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Five Hastings homes receive Heritage Preservation Awards

Each year, the Hastings Heritage Preservation Commission (HPC) selects a handful of homeowners who make the effort to keep their historic homes either well maintained or restored in accordance with the city’s heritage preservation guidelines. Those homeowners are presented with awards recognizing that effort.

The 2016 Heritage Preservation Awards were presented at the May 16 Hastings City Council meeting. This year, five properties were recognized. Comments on each property from the HPC members are reprinted below:

721 W. Sixth St.

The home at 721 W. Sixth St. is owned by Randall and Ann Patzke.

This lovely four square home was built in 1930. Its well-maintained wood lap siding is a testament to how, with care and attention, it is possible to keep wood siding in good repair and looking lovely through the years. This home features a distinctive hip roof with a dormer window centered above the front entry, windows with three-over-one lights and a backyard pergola. The property can also claim some cinematic notoriety as it was featured in the 1990 TV film “Hometown Boy Does Good” starring Anthony Edwards.

726 W. Sixth St.

The home at 726 W. Sixth St. is owned by Barbara Spurlin.

Built in the 1920s, this four square home features stucco siding, with a brick trim base, a beautiful enclosed front porch, hip roof, windows with three-over-one lights, and sidelights flanking the front entry. This home has been very well maintained and cared for over the decades and is another fine example of how conscientious maintenance and care can keep a nearly century-old property looking grand. It is clear that this homeowner takes great pride their lovely home.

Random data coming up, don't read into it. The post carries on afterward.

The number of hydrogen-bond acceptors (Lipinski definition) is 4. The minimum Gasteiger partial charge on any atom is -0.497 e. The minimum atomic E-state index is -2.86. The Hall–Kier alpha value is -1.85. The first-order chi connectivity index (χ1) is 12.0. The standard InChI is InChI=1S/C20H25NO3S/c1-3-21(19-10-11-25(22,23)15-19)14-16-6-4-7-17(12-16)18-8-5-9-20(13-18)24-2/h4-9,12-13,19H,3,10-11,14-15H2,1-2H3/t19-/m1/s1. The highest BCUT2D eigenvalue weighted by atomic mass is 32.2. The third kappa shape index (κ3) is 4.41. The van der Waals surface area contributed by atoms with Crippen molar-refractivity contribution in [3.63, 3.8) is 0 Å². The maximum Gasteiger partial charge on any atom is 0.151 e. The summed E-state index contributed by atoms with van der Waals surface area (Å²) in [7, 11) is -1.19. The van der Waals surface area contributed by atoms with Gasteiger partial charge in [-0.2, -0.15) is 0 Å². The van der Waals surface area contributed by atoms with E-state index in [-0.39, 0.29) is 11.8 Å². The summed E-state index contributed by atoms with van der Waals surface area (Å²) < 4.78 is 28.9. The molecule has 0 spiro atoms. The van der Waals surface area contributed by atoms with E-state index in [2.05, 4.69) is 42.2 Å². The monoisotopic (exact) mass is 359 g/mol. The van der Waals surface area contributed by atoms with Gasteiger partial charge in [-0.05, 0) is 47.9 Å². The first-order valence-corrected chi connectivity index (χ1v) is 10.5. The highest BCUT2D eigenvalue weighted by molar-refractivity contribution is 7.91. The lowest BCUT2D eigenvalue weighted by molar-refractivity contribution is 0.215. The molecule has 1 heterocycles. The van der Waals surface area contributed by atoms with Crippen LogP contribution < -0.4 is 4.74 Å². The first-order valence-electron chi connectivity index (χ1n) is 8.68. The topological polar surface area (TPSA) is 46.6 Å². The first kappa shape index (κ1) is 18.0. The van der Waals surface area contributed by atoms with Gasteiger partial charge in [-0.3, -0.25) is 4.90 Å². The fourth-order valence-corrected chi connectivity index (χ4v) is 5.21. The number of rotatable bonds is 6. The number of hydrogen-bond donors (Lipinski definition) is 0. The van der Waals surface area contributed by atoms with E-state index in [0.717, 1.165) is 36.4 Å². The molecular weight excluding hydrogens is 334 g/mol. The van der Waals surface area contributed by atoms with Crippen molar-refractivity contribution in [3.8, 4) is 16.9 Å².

310 W. 10th St.

The home at 310 W. 10th St. is owned by Deborah and Allen Saunders.

This sprawling mid-century home built in 1951 sits prominently atop a small hill overlooking Roadside Park, tennis courts and the football field. The home features a tuck-under garage, hip roof, wood siding and has more recently undergone roof repair, a paint uplift and landscaping work in response to storm damage. This home has wonderful curb appeal and is very visible in the community.

513 Vermillion St.

The home at 513 Vermillion St. is owned by Cary Cardinal.

Protecting historic homes that may be at risk is an important element of the HPC’s mission. Historic properties are often most at risk when there is a change of ownership, particularly when a significant amount of repair or restoration work is needed.

We are very pleased to give an award to Cary, the new owner of 513 Vermillion. This vernacular two-story home built in 1880 features a nice open porch with swing, new paint and new windows. This home was a duplex that had twice been gutted with remodeling projects started but never completed until Cary purchased the home. Extensive work went into restoring this home both inside and out and this homeowner was very diligent in partnering with the HPC on any exterior improvements to complete the project.

223 E. 15th St.

The home at 223 E. 15th St. is owned by Jeff and Amy Deaver.

This vibrantly painted Queen Anne home features an elaborately pitched gable roof, symmetrical facade and an east wing. It is estimated the home was re-worked around the turn of century to include some classical column work and turned balusters on its wrap-around porch. The home was built between 1880 and 1890 but does not appear on maps dating 1896 – this is indicative that the home may have been moved from another location.